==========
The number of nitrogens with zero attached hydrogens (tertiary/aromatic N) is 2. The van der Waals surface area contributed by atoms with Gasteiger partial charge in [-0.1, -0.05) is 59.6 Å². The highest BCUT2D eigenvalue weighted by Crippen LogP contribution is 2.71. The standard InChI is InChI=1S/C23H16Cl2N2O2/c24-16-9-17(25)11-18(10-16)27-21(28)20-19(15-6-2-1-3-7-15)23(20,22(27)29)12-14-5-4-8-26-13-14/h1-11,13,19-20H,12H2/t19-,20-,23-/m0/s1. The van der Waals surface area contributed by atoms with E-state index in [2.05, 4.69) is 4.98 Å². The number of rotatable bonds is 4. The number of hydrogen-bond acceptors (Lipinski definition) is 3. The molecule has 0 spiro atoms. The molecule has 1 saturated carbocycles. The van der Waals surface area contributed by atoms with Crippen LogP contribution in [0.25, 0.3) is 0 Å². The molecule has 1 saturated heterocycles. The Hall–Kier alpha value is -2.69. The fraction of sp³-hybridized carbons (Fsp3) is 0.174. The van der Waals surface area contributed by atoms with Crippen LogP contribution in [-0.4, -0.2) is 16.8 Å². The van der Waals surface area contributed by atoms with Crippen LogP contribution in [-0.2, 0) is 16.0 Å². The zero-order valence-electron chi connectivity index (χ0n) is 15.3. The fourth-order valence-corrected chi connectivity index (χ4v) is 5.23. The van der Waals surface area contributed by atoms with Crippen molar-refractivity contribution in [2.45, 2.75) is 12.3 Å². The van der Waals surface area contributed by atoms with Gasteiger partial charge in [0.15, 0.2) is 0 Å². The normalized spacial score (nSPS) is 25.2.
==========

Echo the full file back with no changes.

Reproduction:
The number of nitrogens with zero attached hydrogens (tertiary/aromatic N) is 2. The van der Waals surface area contributed by atoms with Gasteiger partial charge in [-0.1, -0.05) is 59.6 Å². The highest BCUT2D eigenvalue weighted by Crippen LogP contribution is 2.71. The standard InChI is InChI=1S/C23H16Cl2N2O2/c24-16-9-17(25)11-18(10-16)27-21(28)20-19(15-6-2-1-3-7-15)23(20,22(27)29)12-14-5-4-8-26-13-14/h1-11,13,19-20H,12H2/t19-,20-,23-/m0/s1. The van der Waals surface area contributed by atoms with E-state index in [2.05, 4.69) is 4.98 Å². The number of rotatable bonds is 4. The number of hydrogen-bond acceptors (Lipinski definition) is 3. The molecule has 0 spiro atoms. The molecule has 1 saturated carbocycles. The van der Waals surface area contributed by atoms with Crippen LogP contribution in [0.25, 0.3) is 0 Å². The molecule has 1 saturated heterocycles. The Hall–Kier alpha value is -2.69. The fraction of sp³-hybridized carbons (Fsp3) is 0.174. The van der Waals surface area contributed by atoms with Crippen LogP contribution in [-0.4, -0.2) is 16.8 Å². The van der Waals surface area contributed by atoms with Crippen LogP contribution in [-0.2, 0) is 16.0 Å². The zero-order valence-electron chi connectivity index (χ0n) is 15.3. The fourth-order valence-corrected chi connectivity index (χ4v) is 5.23. The van der Waals surface area contributed by atoms with Crippen molar-refractivity contribution in [2.45, 2.75) is 12.3 Å². The van der Waals surface area contributed by atoms with Gasteiger partial charge in [0.15, 0.2) is 0 Å². The normalized spacial score (nSPS) is 25.2.